Do We Need an AVO For Every Argument?

The Facts:

A husband and wife have an argument. The wife calls police but she calms down before they arrive. She tells police that she does not want any action taken. However despite this, police take out an AVO on behalf of the wife with restrictive conditions that prevent the husband from contacting the wife. In effect, the husband had to move out of the premises immediately.

Had police with life experience used a bit more common sense, the matter might have been resolved differently. If the wife had wanted an AVO, police would have issued an interim AVO. But to issue an AVO simply because she called the police could be taking things a step too far. The mere fact that police are aware of the phone call and then followed up with a visit to the matrimonial home would mean that were records kept of what had occurred. The husband could not assault his wife anyway, with or without an AVO. This is not a case where there were allegations of violence, threatened violence, or a previous history of violence – just an argument between a married couple – probably only happens millions of times a day around the world.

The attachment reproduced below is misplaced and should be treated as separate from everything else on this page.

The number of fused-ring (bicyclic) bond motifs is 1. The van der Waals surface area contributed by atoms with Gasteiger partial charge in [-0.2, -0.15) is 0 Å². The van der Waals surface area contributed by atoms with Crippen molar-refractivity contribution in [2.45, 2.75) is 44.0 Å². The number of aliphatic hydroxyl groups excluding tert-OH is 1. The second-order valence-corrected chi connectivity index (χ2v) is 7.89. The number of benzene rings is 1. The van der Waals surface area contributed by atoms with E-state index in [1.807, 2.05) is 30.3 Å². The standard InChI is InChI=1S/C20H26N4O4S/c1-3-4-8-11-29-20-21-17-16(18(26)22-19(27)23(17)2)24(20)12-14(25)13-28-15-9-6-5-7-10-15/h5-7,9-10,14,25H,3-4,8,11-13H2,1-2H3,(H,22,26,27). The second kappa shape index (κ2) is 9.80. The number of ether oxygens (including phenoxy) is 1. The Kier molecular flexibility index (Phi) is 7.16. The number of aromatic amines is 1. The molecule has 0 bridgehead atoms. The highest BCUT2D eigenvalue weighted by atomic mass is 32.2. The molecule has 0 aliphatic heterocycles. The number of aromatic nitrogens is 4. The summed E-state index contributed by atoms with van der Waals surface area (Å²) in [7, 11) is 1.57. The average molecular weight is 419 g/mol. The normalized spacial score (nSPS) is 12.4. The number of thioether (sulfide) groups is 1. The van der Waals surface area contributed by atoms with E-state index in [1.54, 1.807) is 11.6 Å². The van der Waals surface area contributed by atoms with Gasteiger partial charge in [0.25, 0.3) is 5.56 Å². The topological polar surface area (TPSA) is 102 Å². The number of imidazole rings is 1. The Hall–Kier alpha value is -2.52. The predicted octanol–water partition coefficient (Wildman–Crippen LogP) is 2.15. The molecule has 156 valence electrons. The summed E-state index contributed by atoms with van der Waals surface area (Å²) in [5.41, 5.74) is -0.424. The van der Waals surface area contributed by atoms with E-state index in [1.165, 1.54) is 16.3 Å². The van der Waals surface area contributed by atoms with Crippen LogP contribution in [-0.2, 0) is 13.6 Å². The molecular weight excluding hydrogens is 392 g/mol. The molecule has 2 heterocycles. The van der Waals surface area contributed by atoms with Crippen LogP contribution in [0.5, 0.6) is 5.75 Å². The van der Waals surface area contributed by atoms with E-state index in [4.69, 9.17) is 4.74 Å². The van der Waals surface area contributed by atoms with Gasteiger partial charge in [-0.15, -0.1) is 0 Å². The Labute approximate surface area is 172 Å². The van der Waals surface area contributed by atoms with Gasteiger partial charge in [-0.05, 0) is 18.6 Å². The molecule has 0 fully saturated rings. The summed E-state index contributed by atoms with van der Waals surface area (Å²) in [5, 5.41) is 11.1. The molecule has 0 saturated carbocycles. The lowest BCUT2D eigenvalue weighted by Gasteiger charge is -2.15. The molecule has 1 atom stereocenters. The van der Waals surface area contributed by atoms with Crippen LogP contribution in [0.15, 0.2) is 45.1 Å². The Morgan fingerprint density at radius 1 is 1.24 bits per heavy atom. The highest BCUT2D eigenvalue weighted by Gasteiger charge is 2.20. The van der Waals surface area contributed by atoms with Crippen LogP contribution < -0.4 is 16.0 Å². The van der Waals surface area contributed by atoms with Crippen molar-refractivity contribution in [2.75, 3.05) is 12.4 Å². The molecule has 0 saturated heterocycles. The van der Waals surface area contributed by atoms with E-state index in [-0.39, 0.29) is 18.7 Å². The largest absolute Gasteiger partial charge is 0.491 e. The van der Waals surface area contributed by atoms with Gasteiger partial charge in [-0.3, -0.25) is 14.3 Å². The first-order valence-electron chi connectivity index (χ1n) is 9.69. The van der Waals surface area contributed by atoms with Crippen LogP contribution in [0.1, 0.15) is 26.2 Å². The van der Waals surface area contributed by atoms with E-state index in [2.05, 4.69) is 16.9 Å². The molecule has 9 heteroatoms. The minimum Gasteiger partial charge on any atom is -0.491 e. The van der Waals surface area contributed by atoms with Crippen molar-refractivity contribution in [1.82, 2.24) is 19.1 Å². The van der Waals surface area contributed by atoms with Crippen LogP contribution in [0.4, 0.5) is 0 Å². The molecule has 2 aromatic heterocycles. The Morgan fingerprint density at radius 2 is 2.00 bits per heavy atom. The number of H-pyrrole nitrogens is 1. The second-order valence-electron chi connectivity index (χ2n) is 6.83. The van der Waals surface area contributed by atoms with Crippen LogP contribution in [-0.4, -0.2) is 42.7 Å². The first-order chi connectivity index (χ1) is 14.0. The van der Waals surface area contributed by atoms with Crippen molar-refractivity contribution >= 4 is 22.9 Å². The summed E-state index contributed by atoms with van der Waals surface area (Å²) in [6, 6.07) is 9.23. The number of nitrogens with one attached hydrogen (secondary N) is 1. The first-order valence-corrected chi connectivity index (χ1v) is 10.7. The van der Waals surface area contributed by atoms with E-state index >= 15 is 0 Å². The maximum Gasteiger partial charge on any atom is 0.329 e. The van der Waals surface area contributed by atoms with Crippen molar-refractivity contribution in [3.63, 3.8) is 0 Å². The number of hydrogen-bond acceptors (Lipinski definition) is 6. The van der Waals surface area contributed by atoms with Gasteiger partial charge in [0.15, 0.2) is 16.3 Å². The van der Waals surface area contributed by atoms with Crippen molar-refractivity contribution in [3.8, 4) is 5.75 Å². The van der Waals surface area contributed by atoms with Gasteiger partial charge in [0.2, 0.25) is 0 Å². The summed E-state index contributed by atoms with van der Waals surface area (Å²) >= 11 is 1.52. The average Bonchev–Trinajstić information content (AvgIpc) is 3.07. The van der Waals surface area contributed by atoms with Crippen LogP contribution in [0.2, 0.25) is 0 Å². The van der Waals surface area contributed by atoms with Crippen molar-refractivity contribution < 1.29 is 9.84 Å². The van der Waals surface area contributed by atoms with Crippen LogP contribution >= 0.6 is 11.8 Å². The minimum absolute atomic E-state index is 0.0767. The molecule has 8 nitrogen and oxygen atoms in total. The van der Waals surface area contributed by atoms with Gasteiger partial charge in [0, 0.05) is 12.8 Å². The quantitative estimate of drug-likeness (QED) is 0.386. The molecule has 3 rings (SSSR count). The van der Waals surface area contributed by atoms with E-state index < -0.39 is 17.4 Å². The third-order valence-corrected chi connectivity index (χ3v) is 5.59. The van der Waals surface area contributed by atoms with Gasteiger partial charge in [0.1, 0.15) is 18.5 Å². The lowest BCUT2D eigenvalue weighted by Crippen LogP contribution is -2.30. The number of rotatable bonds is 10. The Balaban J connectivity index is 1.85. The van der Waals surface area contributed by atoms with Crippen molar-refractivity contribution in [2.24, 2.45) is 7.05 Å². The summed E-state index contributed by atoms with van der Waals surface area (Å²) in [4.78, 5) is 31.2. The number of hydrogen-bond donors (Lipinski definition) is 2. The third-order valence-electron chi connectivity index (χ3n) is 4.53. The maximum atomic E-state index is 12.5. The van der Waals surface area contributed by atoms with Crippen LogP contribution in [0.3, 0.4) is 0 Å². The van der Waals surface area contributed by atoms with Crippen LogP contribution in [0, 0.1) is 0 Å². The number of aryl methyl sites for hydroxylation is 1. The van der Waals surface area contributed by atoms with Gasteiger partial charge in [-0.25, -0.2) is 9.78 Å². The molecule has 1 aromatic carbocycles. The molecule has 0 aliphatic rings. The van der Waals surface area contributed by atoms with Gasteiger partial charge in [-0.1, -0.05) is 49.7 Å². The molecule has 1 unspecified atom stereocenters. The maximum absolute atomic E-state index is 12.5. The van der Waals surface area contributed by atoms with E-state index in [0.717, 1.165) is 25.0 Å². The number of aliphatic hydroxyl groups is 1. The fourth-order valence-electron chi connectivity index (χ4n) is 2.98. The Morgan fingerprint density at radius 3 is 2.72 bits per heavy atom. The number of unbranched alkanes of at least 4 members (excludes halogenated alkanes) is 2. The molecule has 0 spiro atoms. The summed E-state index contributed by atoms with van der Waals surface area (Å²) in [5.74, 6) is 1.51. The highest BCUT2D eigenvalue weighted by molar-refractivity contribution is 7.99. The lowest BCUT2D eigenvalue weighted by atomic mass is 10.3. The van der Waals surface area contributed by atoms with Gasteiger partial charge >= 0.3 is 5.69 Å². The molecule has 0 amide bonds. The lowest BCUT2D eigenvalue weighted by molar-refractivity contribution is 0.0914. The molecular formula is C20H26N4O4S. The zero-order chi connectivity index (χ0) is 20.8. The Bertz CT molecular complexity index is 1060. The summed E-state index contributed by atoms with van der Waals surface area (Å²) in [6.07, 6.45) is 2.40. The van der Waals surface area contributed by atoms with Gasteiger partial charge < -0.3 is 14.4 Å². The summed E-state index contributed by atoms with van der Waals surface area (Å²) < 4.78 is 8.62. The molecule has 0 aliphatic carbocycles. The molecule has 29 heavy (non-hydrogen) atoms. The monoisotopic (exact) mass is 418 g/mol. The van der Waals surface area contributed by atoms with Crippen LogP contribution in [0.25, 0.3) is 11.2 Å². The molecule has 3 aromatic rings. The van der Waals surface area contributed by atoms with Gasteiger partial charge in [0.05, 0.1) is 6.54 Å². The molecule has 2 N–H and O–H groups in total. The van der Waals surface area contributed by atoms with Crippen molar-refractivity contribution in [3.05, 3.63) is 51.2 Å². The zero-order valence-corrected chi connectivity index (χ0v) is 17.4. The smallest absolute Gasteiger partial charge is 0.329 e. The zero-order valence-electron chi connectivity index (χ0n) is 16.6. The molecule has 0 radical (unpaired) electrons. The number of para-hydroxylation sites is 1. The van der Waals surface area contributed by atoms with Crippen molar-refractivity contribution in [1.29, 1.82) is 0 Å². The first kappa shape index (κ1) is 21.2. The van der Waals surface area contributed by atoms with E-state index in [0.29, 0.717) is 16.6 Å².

The Result:

The AVO was withdrawn at Court. The wife gave evidence that she held no fears of her husband and did not want the AVO in the first place.

The police have the power to apply for an Apprehended Violence Order if they believe it is necessary. There seems to be public policy that if there is any risk of domestic violence, the police will apply for an order. Common sense might suggest that it would be appropriate to evaluate the situation after the parties have had an opportunity to think about what had occurred and then consider whether it was still appropriate to seek an Order. Perhaps the law should be changed to have a temporary apprehended violence order that expires within 48 hours unless either party makes application for the order to continue. It is so simple to get an AVO. It is acknowledged that an AVO is a valid means of regulating the behaviour of one person to another – but it should not be issued without a genuine need. Common sense should be applied and not some policy decision.